Police unions are trying to block police transparency campaign #Repeal50a. We're fighting back.
Last week, with the law firm Orrick, Herrington & Sutcliff LLP, we filed a motion on behalf of Communities United for Police Reform (CPR) to intervene in a lawsuit brought by five New York City police unions, as well as corrections and firefighter unions, that seeks to block NYC from publishing officer misconduct and discipline information and roll back the repeal of police secrecy law “50-a.” The unions sued the City earlier this month, after the New York State legislature repealed 50-a, which had shielded the records from the public, and the de Blasio administration announced plans to release a searchable NYPD misconduct database.
“We are not a legal organization but we are moving to intervene in this litigation because the stakes are too high,” said Anthonine Pierre, spokesperson for Communities United for Police Reform. “We led the historic campaign to repeal New York’s notorious police secrecy law 50-a and are disgusted to see that in just a few weeks since the repeal, police unions are using their outsized financial resources to attempt to roll back this important victory for transparency and democracy.”
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Win! Judge issues two nationwide injunctions blocking public charge immigration rules amid COVID-19
On Wednesday, a Manhattan federal court issued two nationwide injunctions temporarily blocking the Trump administration’s “public charge” rules. An injunction issued against the Department of Homeland Security (DHS) prevents DHS from enforcing, applying, implementing, or treating as effective the “public charge” rule for any period during which there is a declared national health emergency in response to the COVID-19 outbreak. The ruling came after immigrant rights attorneys successfully argued that the COVID-19 pandemic has made the DHS public charge rule lethal to immigrant communities by chilling the use of healthcare and other benefits. The court also enjoined the Department of State from applying its parallel “public charge” rules, including the president’s health care proclamation, to applicants for visas at U.S. embassies and consulates abroad.
“Since the Trump administration announced the public charge rules, it has caused immense harm to our communities—harm that intensified, as our country is in the midst of a health crisis,” said Javier H. Valdés, Co-Executive Director at Make the Road New York. “The public charge rules by both DHS and DOS attacked our loved ones by imposing a racist wealth test on the immigration system, leaving working immigrants to choose between vital services or remaining together with their families.We applaud the court’s decision and will continue to fight to stop the Trump administration's reckless and inhumane attacks on immigrants.”
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Black August 2020: Remembrance, Resistance, and Righteous Rebellion
We commemorate Black August in a time of collective grief, clarity, rage, and rebellion. Mighty waves of popular uprising against the ravages of white supremacy and anti-Black racism are flooding the streets, rising within and outside of prison walls, and reverberating through communities and institutions. Upon centuries of enslavement and subjugation exists an intolerable present, where the state continues to wield violent force against Black people in the form of mass criminalization and incarceration, repression and militarized police brutality, and willful neglect and discrimination, only amplified in the face of a deadly pandemic. And so, Black people resist. First, to survive. And, like generations of ancestors before, to fundamentally alter our collective condition and make freedom real. This is the legacy of Black August.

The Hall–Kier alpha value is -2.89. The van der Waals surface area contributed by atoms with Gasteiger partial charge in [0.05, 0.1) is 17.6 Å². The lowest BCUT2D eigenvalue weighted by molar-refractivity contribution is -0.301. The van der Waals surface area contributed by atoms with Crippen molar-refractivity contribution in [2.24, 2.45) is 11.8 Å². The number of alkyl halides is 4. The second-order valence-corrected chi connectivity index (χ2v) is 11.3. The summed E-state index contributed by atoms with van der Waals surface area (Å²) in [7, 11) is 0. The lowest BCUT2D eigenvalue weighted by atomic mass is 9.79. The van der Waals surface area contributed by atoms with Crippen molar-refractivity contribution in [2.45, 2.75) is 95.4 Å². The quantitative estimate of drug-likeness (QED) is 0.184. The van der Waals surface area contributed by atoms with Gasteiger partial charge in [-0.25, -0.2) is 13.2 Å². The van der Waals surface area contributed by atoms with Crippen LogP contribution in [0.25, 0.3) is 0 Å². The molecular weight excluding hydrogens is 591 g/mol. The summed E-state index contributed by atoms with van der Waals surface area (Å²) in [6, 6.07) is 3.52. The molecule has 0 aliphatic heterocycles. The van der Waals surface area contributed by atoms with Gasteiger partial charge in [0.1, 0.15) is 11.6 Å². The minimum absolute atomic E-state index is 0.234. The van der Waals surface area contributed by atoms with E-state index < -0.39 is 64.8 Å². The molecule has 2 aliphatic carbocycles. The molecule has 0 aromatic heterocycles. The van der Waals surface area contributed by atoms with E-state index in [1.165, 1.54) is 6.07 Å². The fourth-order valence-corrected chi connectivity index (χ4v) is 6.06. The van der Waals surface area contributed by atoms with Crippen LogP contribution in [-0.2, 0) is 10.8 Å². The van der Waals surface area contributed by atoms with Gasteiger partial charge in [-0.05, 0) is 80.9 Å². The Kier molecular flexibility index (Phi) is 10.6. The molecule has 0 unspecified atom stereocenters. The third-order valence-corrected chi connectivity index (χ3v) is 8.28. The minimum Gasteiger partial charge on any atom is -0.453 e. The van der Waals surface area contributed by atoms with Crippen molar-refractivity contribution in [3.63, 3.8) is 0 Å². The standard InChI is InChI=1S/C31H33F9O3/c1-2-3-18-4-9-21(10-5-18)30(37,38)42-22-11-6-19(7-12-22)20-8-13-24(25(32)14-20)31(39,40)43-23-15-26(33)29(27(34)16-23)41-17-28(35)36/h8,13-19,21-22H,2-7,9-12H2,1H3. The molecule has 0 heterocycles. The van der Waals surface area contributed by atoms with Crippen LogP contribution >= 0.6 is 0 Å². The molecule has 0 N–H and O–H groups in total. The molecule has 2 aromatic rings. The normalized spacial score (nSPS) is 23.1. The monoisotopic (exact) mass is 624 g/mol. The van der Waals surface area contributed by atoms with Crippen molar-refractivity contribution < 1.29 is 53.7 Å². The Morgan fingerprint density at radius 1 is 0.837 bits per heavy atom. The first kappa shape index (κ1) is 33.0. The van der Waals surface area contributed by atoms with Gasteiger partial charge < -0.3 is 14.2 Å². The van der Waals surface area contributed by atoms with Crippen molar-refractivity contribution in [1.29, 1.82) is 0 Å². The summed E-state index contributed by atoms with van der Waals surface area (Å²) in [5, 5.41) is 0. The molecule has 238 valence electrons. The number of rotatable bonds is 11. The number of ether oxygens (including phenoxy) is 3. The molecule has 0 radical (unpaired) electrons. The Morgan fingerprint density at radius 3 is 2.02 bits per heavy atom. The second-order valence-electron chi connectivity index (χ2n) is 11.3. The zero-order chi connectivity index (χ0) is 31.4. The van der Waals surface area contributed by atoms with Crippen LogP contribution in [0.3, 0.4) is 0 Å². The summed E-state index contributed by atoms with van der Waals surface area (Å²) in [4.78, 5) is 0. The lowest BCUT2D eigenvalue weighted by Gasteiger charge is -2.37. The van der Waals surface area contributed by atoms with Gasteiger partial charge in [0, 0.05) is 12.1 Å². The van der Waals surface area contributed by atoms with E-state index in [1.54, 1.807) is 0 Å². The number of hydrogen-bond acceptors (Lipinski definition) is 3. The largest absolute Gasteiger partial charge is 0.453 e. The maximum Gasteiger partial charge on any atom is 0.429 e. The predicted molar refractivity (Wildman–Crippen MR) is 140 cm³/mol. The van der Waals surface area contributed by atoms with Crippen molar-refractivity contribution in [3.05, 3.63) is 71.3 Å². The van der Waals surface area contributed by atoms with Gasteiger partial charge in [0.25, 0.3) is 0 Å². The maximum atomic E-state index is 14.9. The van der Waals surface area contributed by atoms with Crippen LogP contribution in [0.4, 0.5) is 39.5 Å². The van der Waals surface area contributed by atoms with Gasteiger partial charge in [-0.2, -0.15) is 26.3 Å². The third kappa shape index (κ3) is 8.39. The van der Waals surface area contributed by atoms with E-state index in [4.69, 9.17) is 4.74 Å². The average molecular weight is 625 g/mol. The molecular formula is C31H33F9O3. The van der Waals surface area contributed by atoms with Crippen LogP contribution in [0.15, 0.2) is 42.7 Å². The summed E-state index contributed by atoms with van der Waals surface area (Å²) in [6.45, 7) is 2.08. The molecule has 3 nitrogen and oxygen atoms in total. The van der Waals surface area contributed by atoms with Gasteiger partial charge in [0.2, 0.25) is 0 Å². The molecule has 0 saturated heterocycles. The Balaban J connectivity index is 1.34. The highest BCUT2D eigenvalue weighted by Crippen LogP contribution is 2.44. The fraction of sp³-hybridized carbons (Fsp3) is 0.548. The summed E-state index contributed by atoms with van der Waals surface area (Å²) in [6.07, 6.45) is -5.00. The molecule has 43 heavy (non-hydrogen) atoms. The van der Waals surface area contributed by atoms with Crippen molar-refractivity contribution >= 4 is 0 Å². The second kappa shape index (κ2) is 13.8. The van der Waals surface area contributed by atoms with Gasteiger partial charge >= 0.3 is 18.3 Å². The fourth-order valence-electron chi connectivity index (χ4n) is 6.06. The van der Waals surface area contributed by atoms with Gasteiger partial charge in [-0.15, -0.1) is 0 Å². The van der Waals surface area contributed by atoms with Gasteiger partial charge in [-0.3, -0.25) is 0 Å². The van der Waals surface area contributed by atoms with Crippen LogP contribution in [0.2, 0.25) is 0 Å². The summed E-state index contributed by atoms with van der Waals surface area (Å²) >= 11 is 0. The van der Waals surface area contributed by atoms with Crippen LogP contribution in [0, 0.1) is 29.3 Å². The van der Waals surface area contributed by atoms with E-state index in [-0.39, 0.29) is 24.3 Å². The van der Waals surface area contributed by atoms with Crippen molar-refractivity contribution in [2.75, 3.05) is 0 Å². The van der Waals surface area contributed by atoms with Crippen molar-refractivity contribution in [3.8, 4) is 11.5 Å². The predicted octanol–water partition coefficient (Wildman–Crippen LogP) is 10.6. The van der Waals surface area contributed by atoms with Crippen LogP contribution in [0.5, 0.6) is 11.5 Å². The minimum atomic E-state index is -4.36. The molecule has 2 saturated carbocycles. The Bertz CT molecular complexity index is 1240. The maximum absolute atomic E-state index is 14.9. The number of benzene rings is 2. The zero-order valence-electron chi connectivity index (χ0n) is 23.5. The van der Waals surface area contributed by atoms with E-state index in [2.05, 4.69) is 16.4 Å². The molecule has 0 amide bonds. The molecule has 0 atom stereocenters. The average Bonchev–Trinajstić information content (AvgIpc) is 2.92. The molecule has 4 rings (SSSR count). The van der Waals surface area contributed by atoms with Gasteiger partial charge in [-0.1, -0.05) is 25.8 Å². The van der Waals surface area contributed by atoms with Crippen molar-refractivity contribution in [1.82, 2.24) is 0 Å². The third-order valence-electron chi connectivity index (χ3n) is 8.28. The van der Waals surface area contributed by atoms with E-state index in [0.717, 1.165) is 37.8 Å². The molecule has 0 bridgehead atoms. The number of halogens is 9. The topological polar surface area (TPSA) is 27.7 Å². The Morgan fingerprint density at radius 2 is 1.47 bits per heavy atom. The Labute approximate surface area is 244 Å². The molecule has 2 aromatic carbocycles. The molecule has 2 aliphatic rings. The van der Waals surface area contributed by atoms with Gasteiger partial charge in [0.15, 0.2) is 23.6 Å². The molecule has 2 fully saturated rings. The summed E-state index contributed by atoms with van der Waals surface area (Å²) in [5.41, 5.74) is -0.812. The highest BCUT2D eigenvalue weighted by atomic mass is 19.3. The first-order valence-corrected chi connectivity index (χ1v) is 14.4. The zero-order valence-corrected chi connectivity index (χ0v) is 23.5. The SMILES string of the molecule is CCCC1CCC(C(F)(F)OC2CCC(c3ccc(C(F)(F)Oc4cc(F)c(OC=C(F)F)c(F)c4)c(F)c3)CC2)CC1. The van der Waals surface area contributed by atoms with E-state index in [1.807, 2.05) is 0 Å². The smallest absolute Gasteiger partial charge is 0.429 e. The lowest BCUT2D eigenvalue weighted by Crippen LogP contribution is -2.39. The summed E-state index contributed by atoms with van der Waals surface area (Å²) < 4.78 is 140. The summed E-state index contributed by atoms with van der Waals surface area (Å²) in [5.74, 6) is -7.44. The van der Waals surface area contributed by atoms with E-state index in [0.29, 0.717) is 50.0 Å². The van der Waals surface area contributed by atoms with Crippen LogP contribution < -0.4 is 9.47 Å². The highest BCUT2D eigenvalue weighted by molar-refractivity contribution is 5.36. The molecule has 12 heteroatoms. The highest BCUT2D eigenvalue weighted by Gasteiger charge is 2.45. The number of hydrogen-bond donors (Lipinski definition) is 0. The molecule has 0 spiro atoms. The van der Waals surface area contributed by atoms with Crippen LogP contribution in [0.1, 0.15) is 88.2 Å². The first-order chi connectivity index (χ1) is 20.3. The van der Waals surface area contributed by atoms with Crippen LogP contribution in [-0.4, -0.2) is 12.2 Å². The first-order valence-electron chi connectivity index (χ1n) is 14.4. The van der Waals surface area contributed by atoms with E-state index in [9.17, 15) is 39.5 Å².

"Keep the Faith" - Remembering Congressman John Robert Lewis
The latest on the blog comes from Center for Constitutional Rights Associate Executive Director Donita Judge, who writes on the legacy of late Congressmember John Lewis, the importance of getting into “necessary trouble,” and remaining resolute in our faith, philosophy, and strategies amid mounting obstacles. Judge writes:
It was a chilly Sunday afternoon in the early fall of 1998 when I first met Congressman Lewis at the New Jersey Performing Arts Center in Newark, where he had come to promote his new book. We were all restless with anticipation of the discussion of his early life and subsequent years as a leader of the Civil Rights Movement. His stories were punctuated by memories of his childhood in rural Alabama, born to parents who were sharecroppers before purchasing a 110-acre farm and tending their own land. He recalled the advice his mother gave as he was leaving home, advice given by most Black mothers: “Don’t get into trouble.” As he continued to speak, the canvas he sketched before us revealed images of extreme brutality in the fight for equality and democracy. These brutal attacks were leveled by white people on Lewis and Black students, who simply asked to be treated equally and served and peaceful Black marchers in Selma by Alabama state troopers and police officers at the orders of the state governor and white state leadership. Looking back, Lewis was involved in all types of trouble - trouble he describes as “good trouble—necessary trouble.”
Read the full piece on our website.